Warren, Sanders backers feud after 'Pocahontas' text message




Warren, Sanders backers feud after \
Warren, Sanders backers feud after \'Pocahontas\' text message  

A text message that referred to Democratic presidential candidate Elizabeth Warren as "Pocahontas" that was sent through rival Bernie Sanders' volunteer messaging system led to social media feuding and confusion among supporters of both candidates.

It turns out the text message came from a rogue Sanders campaign volunteer believed to be a supporter of President Donald Trump, the campaign told The Associated Press. The individual was removed from the system.

But the image of it, posted to Twitter on Monday by a pro-Warren fundraising group, led to misinformation and increased tension among Warren and Sanders supporters.

The campaign text message, addressed to a woman named Caitlin, asked: "Are you in for Bernie?"

The person responded by saying they weren't because they were a Warren campaign volunteer.

"Pocahontas, huh?" the text from the campaign replied - invoking the racial slur Trump regularly uses to mock Warren, who had previously claimed American Indian heritage.

Twitter users immediately questioned the veracity of the text message, with some claiming Warren's campaign staged the exchange and posted it online to undermine Sanders. Others insisted the image of the text exchange had been digitally manipulated.

In response, some pro-Sanders accounts tweeted out satirical images of offensive text messages from the Warren campaign that were shared online thousands of times.

The Twitter user who posted the image of the text message did not respond to the AP's request for comment.

The Warren campaign has no affiliation with the account that posted the text message campaign, a Warren spokesperson told the AP.

A Sanders campaign aide confirmed the text was sent from its system, which uses volunteers who can enroll online to send text messages to voters across the country.

The Sanders campaign told the AP that it believes a Trump supporter sent the text after joining the program. The campaign can view text messages sent by its volunteers, and it subsequently removed the individual from the program.

The Sanders campaign did not immediately respond to further questions about why they think the individual was a Trump supporter.

The cellphone number listed on the text message has also been disconnected.

___

Catch up on the 2020 election campaign with AP experts on our weekly politics podcast, "Ground Game."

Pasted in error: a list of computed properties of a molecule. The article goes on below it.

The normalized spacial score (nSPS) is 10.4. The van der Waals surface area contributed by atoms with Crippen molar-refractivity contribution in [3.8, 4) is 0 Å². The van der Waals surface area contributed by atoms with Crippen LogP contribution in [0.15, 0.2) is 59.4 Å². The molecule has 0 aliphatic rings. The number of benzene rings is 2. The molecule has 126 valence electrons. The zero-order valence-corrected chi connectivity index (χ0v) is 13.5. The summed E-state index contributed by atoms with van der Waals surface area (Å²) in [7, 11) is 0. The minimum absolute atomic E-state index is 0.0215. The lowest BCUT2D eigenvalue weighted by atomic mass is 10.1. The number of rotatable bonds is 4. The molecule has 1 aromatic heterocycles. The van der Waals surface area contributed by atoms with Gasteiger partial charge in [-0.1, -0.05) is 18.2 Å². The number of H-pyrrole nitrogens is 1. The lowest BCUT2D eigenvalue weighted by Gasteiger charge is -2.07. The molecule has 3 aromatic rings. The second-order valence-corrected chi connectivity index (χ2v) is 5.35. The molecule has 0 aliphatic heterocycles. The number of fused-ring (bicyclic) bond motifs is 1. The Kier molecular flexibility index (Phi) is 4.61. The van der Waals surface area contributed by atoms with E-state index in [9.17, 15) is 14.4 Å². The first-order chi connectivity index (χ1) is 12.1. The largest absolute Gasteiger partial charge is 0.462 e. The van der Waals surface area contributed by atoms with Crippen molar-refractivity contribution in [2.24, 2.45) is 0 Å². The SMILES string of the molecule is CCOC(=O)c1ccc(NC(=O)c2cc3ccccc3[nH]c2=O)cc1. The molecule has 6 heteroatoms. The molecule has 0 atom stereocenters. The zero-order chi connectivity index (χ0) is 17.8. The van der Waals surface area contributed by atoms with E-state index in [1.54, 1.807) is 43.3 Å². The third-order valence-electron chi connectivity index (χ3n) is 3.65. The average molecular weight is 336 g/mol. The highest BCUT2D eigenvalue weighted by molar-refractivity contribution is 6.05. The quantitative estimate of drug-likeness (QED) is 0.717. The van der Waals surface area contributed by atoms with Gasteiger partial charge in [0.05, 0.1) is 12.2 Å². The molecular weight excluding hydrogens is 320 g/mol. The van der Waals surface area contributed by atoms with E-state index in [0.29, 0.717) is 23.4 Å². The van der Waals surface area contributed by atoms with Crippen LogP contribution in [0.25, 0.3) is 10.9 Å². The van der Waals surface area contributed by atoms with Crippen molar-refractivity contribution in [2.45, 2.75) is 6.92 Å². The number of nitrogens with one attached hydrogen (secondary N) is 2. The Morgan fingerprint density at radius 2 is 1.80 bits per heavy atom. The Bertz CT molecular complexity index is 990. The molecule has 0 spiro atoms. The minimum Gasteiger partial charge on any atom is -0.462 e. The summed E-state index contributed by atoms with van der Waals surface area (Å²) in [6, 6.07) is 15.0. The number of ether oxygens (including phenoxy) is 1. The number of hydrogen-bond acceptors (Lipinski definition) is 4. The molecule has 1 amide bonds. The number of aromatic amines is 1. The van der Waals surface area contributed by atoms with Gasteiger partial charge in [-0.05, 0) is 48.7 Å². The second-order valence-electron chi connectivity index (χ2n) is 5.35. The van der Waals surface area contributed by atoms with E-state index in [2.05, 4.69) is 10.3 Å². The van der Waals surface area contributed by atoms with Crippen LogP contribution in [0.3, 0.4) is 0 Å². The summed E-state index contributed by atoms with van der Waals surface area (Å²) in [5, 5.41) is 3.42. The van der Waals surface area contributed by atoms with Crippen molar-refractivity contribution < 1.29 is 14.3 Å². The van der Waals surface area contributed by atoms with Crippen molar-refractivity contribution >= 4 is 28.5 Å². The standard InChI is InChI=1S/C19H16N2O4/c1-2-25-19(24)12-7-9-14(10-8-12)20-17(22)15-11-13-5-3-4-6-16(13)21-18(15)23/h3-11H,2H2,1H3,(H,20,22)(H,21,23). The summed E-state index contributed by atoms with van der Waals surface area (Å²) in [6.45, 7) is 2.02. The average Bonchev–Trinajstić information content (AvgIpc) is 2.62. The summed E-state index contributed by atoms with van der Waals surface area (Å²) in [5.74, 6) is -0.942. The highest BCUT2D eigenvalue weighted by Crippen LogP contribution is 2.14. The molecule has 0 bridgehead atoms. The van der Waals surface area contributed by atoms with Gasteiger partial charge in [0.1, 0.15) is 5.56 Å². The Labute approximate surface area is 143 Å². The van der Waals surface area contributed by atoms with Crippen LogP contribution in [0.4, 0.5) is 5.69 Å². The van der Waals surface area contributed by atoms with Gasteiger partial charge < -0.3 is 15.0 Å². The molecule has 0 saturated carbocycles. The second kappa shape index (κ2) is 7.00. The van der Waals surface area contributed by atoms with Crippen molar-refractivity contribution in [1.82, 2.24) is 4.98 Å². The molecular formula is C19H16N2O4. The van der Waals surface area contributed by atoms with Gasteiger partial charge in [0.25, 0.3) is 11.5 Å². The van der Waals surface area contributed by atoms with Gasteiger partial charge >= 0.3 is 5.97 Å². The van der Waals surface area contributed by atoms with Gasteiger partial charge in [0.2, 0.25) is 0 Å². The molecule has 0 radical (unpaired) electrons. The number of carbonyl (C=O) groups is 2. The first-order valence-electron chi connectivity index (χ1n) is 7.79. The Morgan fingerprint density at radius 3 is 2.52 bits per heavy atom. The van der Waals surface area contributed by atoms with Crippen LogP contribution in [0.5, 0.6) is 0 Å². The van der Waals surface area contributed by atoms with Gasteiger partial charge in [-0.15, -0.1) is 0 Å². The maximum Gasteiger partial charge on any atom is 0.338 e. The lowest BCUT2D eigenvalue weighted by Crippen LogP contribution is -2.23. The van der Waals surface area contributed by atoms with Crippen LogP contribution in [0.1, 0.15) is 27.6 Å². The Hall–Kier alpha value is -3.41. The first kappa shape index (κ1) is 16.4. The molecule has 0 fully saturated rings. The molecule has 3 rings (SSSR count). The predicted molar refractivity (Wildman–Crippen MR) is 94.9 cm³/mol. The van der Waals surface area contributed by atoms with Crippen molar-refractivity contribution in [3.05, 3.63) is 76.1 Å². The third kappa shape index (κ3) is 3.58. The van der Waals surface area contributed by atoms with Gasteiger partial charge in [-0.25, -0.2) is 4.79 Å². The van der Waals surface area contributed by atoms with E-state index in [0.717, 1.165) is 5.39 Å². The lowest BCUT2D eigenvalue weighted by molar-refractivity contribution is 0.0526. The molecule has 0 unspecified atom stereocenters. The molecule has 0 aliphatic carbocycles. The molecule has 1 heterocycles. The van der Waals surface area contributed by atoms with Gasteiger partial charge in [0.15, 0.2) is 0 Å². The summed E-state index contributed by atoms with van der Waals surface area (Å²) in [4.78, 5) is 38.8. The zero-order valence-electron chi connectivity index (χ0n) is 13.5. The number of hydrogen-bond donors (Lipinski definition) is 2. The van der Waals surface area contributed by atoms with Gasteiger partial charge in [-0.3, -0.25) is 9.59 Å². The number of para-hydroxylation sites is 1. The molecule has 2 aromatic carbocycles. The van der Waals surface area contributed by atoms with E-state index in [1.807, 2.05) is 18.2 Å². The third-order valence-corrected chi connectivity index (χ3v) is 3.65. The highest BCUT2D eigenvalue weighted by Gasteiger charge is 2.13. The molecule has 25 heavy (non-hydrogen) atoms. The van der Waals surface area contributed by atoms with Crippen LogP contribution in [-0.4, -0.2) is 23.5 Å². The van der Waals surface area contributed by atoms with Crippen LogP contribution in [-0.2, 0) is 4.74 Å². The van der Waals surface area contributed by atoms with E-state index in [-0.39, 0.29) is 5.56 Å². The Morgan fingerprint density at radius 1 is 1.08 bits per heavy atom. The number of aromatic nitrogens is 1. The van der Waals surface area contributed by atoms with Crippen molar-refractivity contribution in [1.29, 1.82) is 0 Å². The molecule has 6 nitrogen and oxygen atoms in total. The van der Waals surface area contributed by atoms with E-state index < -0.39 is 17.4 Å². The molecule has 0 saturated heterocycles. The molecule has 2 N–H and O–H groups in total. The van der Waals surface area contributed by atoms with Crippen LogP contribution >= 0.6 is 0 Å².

COMMENTS

More Related News

'Will you shut up, man?': Testy exchanges on health care, Supreme Court among debate top moments

They bickered over their views on who should appoint the next Supreme Court justice, their stances on health care and even brought each other's families into the fray.

Key takeaways from the first presidential debate between Trump and Biden
Key takeaways from the first presidential debate between Trump and Biden

President Trump and former Vice President Joe Biden faced off in Cleveland in their first presidential debate.

Fast take: A rise in consumer confidence could boost vote for Trump
Fast take: A rise in consumer confidence could boost vote for Trump

U.S. consumer confidence rebounded more than expected in September, making its biggest monthly gain in 17 years, driven by perceived improvements in the job market, the Conference Board reported Tuesday.. The percentage of households saying jobs are "plentiful" increased to 22.9% from from 21.4%, the Conference Board said, compared with 20% who see jobs as hard to get. "It could be good news for Trump - the better people think about the economy, the more they vote for the incumbent," said Steven Blitz, Chief U.S. Economist at TS Lombard.

Biden says Trump needs to get
Biden says Trump needs to get 'a lot smarter' on COVID-19, Trump says 'there's nothing smart about you'

Half an hour into the first presidential debate, President Donald Trump took a jab at former Vice President Joe Biden's intelligence.

NY Times: Trump paid $750 in US income taxes in 2016, 2017
NY Times: Trump paid $750 in US income taxes in 2016, 2017

President Donald Trump paid just $750 in federal income taxes the year he ran for president and in his first year in the White House, according to a report Sunday in The New York Times. Trump, who has fiercely guarded his tax filings and is the only president in modern times not to make them public, paid no federal income taxes in 10 of the past 15 years. The details of the tax filings complicate Trump's description of himself as a shrewd and patriotic businessman, revealing instead a series of financial losses and income from abroad that could come into conflict with his responsibilities as president.

Leave a Comment

Your email address will not be published. Required fields are marked with *

Cancel reply

Comments

Top News: Earnings